were born and raised up in a family of faith. For their entire lives, such people were nurtured and instructed to live
out that faith and, therefore, never gone from not believing to believing. Since that not everyone comes to faith
through a conversion experience, the believer's baptism tradition should clarify, what conversion actually means to
those who were born in a Christian family and were raised through Christians values.

supernatural power able to erase the sins of the baptized, as Acts 2:38 apparently indicates. Such
an association between the practice of baptism with forgiveness of sins does not necessarily mean
that the rite itself has a distinctive power to forgive sins or plays an indispensable function in
salvation. It has been argued that syntactically it is not possible to connect the expression so that
your sins may be forgiven (v. 38b) with the command to baptize, for the personal pronoun
(you) is second person plural, whereas the command is third person singular (Mclntyre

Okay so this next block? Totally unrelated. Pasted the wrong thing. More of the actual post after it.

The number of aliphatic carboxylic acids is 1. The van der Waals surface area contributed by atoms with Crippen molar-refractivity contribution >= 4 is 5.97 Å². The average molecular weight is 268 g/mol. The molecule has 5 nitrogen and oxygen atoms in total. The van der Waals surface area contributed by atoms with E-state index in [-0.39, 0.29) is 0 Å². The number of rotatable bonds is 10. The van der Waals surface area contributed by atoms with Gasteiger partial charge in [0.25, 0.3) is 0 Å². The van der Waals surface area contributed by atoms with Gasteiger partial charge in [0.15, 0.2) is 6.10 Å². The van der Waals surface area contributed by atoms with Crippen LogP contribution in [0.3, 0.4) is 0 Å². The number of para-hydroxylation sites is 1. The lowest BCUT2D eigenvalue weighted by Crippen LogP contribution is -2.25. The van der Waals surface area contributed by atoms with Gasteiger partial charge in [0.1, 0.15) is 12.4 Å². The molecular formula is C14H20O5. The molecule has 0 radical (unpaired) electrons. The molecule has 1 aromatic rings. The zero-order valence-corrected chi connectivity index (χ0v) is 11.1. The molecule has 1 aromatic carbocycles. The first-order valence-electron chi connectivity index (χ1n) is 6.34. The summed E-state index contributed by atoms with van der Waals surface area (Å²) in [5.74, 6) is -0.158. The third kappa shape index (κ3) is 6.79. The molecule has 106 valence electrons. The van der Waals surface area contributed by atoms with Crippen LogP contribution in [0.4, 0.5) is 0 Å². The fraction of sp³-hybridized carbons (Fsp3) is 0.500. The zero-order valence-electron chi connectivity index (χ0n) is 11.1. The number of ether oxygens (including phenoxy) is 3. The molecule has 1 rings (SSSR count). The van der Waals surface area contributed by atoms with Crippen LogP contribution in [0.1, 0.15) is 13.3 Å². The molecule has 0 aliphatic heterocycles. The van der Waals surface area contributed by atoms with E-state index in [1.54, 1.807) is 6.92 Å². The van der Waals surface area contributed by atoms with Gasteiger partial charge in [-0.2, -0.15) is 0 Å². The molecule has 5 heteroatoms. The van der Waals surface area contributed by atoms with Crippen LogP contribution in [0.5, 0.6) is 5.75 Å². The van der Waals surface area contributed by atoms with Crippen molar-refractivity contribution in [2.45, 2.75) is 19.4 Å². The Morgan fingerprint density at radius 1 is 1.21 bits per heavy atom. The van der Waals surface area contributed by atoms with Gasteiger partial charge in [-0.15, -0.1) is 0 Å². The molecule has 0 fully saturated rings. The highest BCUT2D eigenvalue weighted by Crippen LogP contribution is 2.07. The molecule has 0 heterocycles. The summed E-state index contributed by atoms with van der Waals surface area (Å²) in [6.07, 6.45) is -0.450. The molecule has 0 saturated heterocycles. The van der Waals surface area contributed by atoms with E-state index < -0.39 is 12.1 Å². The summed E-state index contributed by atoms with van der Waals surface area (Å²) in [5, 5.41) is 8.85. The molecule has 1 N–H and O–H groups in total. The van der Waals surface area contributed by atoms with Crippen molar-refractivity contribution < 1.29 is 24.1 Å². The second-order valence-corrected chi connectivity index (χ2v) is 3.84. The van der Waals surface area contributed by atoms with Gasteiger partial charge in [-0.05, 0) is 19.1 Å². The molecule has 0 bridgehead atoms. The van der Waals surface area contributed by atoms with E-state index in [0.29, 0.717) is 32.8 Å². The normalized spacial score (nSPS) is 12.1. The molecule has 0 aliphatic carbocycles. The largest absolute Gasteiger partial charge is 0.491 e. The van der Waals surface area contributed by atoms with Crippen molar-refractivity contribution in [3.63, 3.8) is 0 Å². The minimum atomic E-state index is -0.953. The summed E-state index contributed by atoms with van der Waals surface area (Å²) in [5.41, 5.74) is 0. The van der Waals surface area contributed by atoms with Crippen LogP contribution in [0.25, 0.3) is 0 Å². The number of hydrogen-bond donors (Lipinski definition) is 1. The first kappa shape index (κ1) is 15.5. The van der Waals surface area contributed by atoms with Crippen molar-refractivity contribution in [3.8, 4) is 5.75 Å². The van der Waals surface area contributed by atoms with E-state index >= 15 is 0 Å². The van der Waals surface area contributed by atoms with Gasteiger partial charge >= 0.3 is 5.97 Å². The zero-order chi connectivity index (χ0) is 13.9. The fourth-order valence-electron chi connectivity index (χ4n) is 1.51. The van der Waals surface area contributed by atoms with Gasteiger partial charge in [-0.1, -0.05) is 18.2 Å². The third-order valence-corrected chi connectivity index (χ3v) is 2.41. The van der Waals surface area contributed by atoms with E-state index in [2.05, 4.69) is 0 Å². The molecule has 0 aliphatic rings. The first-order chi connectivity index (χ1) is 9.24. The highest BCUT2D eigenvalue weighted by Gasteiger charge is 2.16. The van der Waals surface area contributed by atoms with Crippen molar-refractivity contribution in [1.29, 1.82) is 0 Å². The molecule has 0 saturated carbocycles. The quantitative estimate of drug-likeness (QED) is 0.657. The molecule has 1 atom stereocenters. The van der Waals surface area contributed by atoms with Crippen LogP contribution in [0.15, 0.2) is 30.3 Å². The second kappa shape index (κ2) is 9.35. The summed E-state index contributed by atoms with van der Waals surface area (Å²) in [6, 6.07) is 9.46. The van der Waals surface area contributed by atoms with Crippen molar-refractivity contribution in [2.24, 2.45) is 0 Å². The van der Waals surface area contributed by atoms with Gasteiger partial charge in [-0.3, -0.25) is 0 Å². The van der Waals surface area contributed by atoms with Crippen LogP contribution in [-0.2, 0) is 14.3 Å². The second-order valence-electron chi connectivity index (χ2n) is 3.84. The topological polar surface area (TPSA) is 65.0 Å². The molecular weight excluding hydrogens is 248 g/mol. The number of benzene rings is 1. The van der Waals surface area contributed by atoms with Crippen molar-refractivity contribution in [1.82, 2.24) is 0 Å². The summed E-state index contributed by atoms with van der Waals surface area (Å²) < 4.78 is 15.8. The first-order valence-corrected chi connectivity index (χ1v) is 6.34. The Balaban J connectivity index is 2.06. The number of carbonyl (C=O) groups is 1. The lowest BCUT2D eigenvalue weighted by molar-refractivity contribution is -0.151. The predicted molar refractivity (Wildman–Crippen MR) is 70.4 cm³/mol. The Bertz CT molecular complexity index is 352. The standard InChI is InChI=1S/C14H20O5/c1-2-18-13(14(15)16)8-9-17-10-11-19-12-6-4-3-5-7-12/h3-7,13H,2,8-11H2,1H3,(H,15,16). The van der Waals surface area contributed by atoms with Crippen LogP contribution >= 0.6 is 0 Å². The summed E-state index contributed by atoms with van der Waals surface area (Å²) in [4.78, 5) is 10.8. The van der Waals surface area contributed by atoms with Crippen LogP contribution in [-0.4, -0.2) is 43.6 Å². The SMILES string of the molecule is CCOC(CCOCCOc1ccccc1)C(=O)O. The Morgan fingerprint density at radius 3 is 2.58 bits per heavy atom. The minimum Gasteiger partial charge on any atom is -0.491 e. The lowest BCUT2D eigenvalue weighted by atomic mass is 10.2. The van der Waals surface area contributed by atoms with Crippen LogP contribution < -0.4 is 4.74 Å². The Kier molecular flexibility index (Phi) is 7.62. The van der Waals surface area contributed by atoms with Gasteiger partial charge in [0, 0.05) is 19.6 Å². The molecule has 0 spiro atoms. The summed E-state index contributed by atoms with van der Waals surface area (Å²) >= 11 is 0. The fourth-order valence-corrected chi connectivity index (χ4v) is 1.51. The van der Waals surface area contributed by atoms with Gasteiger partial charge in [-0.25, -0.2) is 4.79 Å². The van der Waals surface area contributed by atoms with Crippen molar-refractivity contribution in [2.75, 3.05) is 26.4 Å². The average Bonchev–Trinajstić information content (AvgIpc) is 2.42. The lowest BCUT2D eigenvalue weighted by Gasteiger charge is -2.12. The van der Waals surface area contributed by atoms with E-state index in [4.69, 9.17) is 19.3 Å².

1996, 54-59). Because of this, a possible reconstruction of this verse could be:
Repent, so that your sins may be forgiven,
and be baptized every one of you in the name of Jesus Christ;
and you will receive the gift of the Holy Spirit.
I agree with that the understanding of the believer's baptism does not abolish the
symbolism of baptism (death to sin and the beginning of a new life in Christ), but
only its sacramental view and consequences, as the presence of the
regenerational element. This way, the connection between baptism and forgiveness of sin is
not established by the supposed direct effects of a cleansing ritual, but through the powerful
symbolic dimension of an event by which we express the concrete reality of forgiveness, acceptance
into the body of Christ, and commitment with a life of discipleship. According to my understanding
and belief, baptism, as a symbol, is a reality that, without ceasing to be what it is (a cleansing
ritual), evokes another reality full of significance and value (forgiveness, acceptance, and
commitment). It is similar to the reality of the church, that is at the same time, a group of committed
persons who share one same ideal and purpose, but also the body of Christ, the bride of Christ,
God's flock. In the words of the Brazilian Catholic theologian Leonardo Boff, a symbol is an